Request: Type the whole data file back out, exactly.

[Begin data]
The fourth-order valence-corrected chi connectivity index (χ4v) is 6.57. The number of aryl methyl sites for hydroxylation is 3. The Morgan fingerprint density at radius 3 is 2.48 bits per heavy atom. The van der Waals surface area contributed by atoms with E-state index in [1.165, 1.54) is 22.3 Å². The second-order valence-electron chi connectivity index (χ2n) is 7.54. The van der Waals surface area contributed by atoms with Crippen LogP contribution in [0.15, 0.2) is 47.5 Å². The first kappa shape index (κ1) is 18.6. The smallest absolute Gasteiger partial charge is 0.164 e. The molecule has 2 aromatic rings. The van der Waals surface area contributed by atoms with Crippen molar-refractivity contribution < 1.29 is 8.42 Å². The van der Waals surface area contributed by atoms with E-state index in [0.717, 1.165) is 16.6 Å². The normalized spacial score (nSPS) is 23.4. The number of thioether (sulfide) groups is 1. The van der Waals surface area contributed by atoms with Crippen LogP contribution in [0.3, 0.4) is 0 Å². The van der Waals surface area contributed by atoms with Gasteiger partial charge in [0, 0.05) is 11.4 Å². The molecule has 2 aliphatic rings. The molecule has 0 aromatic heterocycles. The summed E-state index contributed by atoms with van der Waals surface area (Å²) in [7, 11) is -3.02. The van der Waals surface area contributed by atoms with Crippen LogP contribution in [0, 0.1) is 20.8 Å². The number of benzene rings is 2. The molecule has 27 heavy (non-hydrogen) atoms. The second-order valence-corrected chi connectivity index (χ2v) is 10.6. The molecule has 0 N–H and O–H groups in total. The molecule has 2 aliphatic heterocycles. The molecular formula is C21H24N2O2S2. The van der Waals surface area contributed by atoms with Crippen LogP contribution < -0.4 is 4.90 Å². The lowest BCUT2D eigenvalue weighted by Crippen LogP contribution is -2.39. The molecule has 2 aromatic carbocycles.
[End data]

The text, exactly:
The fourth-order valence-corrected chi connectivity index (χ4v) is 6.57. The number of aryl methyl sites for hydroxylation is 3. The Morgan fingerprint density at radius 3 is 2.48 bits per heavy atom. The van der Waals surface area contributed by atoms with E-state index in [1.165, 1.54) is 22.3 Å². The second-order valence-electron chi connectivity index (χ2n) is 7.54. The van der Waals surface area contributed by atoms with Crippen LogP contribution in [0.15, 0.2) is 47.5 Å². The first kappa shape index (κ1) is 18.6. The smallest absolute Gasteiger partial charge is 0.164 e. The molecule has 2 aromatic rings. The van der Waals surface area contributed by atoms with Crippen molar-refractivity contribution < 1.29 is 8.42 Å². The van der Waals surface area contributed by atoms with E-state index in [0.717, 1.165) is 16.6 Å². The normalized spacial score (nSPS) is 23.4. The number of thioether (sulfide) groups is 1. The van der Waals surface area contributed by atoms with Crippen LogP contribution in [0.3, 0.4) is 0 Å². The van der Waals surface area contributed by atoms with Gasteiger partial charge in [0, 0.05) is 11.4 Å². The molecule has 2 aliphatic rings. The molecule has 0 aromatic heterocycles. The summed E-state index contributed by atoms with van der Waals surface area (Å²) in [7, 11) is -3.02. The van der Waals surface area contributed by atoms with Crippen LogP contribution in [0, 0.1) is 20.8 Å². The number of benzene rings is 2. The molecule has 27 heavy (non-hydrogen) atoms. The second-order valence-corrected chi connectivity index (χ2v) is 10.6. The molecule has 0 N–H and O–H groups in total. The molecule has 2 aliphatic heterocycles. The molecular formula is C21H24N2O2S2. The van der Waals surface area contributed by atoms with Crippen LogP contribution < -0.4 is 4.90 Å². The lowest BCUT2D eigenvalue weighted by Crippen LogP contribution is -2.39. The molecule has 2 aromatic carbocycles.